AMER­I­CAN PHAROAH’S

A cus­tom­ized plate has kept the Triple Crown win­ner run­ning sound since he came up with a bruise as a 2-year-old.

EQUUS - - Special Report - By Fran Jurga

If you don’t be­lieve that a horse­shoe brings good luck, con­sider the case of Amer­i­can Pharoah and what I like to call his “Pharoah plate.” A shoe with an un­usual, cus­tom­ized heel plate not only car­ried him to his Triple Crown vic­tory this spring—with­out it, he might not be run­ning at all.

Last fall, af­ter rack­ing up two con­sec­u­tive wins in Septem­ber 2014, the promis­ing bay colt stayed in the barn while other top 2-year-olds raced in the Breed­ers’ Cup Ju­ve­nile in Novem­ber. A left front foot lame­ness de­scribed vaguely as a “deep bruise” had kept Amer­i­can Pharoah out of the race.

With an eye to­ward prep­ping his colt for the 2015 rac­ing sea­son, on Oc­to­ber 29, 2014, trainer Bob Baf­fert called in far­rier Wes Cham­pagne, who has a rep­u­ta­tion as a prob­lem solver. Cham­pagne cares for about 15 of Baf­fert’s “spe­cial needs” horses.

Cham­pagne cut a sheet of thin alu­minum al­loy to the shape of a shoe with a plate to cover the rear por­tion of the foot while leav­ing the lead­ing por­tion of the sole ex­posed. The plate pro­tects most of the frog and the bar area of the cau­dal foot from im­pact as the horse runs. It dif­fers from a hos­pi­tal plate, in which a pro­tec­tive full plate goes be­tween the shoe and the ground, in that the alu­minum lies be­tween the hoof and the shoe. Cham­pagne had ex­per­i­mented with weld­ing the plate in place but ul­ti­mately de­cided that riv­ets worked bet­ter. Only one shoe is mod­i­fied. “I’m not one of those who wor­ries about bal­anc­ing out the two front feet with the ex­act same shoes,” Cham­pagne says.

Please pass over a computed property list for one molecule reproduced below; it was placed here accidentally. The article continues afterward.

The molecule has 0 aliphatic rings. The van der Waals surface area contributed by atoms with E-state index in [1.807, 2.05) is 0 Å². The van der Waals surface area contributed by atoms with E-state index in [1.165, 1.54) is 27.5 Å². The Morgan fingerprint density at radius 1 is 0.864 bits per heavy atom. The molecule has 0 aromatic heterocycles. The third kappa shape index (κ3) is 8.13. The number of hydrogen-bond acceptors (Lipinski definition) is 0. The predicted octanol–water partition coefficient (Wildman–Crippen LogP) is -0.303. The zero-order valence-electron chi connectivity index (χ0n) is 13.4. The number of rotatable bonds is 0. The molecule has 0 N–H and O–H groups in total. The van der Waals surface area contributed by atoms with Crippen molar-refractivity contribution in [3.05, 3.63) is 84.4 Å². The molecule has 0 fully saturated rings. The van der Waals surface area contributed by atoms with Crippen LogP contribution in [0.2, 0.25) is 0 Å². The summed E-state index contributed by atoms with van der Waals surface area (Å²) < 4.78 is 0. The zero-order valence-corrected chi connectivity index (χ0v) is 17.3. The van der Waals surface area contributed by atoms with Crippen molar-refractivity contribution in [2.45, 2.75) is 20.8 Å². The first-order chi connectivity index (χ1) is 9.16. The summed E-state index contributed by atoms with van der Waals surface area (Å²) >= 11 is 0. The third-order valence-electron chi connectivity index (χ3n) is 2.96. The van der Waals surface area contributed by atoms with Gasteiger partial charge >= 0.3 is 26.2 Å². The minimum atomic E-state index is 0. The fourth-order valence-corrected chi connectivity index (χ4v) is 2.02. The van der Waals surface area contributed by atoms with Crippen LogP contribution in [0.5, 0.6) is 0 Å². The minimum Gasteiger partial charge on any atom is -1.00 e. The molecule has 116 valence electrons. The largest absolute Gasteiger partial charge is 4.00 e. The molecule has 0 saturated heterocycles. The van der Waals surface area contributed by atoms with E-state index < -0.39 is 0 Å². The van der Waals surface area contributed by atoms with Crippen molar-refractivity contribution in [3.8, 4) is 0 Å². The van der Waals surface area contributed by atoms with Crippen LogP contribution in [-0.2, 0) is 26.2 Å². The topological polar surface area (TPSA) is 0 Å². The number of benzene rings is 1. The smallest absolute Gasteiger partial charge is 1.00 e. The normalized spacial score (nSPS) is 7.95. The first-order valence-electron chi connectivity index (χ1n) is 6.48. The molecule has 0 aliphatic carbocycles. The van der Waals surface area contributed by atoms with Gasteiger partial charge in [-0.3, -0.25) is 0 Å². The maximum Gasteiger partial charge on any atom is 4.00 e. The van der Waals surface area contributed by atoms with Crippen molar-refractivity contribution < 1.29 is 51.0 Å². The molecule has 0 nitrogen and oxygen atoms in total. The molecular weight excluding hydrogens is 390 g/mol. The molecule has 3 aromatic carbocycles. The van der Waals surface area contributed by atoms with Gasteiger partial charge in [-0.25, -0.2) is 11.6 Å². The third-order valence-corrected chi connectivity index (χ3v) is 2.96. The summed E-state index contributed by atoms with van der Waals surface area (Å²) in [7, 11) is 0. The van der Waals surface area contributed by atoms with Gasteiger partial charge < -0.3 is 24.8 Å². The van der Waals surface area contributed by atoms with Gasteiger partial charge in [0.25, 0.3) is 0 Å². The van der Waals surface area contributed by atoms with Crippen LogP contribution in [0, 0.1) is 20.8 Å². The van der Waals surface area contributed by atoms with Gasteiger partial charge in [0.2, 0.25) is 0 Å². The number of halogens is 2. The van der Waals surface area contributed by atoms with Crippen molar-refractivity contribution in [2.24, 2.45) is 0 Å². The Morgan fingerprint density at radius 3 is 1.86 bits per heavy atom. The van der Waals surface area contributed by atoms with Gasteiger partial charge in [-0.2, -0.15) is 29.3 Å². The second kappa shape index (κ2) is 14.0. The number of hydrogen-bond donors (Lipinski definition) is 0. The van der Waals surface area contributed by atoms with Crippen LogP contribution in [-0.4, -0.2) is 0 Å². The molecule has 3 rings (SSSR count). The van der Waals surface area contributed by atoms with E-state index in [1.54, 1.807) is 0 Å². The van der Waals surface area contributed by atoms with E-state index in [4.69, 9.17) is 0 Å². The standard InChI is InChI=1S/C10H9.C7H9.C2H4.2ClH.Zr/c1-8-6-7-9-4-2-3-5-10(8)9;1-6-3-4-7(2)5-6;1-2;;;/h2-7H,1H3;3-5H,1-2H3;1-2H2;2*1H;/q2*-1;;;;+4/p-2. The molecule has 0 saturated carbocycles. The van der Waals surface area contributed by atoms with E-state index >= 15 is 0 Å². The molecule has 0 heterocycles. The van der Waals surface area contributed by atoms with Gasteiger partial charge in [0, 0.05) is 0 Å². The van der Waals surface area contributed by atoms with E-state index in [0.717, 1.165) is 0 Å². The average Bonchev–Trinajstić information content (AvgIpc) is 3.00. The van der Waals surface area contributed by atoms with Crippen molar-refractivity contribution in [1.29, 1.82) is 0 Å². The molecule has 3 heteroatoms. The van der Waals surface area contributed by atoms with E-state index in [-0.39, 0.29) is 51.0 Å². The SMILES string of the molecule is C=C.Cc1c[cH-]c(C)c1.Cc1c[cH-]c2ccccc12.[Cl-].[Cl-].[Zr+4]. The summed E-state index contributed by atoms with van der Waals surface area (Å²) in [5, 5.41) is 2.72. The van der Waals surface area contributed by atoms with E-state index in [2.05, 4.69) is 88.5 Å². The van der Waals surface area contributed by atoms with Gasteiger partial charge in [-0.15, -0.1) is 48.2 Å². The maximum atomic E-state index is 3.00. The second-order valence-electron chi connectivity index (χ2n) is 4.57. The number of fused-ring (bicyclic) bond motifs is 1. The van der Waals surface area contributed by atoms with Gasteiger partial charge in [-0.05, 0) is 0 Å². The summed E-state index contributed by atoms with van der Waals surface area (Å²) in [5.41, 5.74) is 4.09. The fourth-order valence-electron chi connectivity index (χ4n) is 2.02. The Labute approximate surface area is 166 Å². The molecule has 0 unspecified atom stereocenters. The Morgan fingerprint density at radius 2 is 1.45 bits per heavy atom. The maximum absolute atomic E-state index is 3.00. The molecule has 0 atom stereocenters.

Amer­i­can Pharoah has been wear­ing the mod­i­fied shoe since Oc­to­ber 2014, and it’s stay­ing on, ac­cord­ing to Cham­pagne. The colt wore some ver­sion of the plate for the first six of his races this year, in­clud­ing the Triple Crown races, and he earned decisive vic­to­ries in each. “At this point, I’m afraid to take it off,” Baf­fert told the Daily Rac­ing Form in April, be­fore the Ken­tucky Derby.

Cham­pagne may ad­just the shape of the shoe depend­ing on rac­ing con­di­tions. Some­times, Amer­i­can Pharoah might wear a more “egg­bar” de­sign, in which the rear of the plate ex­tends be­yond the edge of the hoof, to pro­vide more sup­port. How­ever, Cham­pagne says, “Rac­ing in the Ken­tucky Derby with 20 other horses can be rough.”

(Con­tin­ued on the next page)

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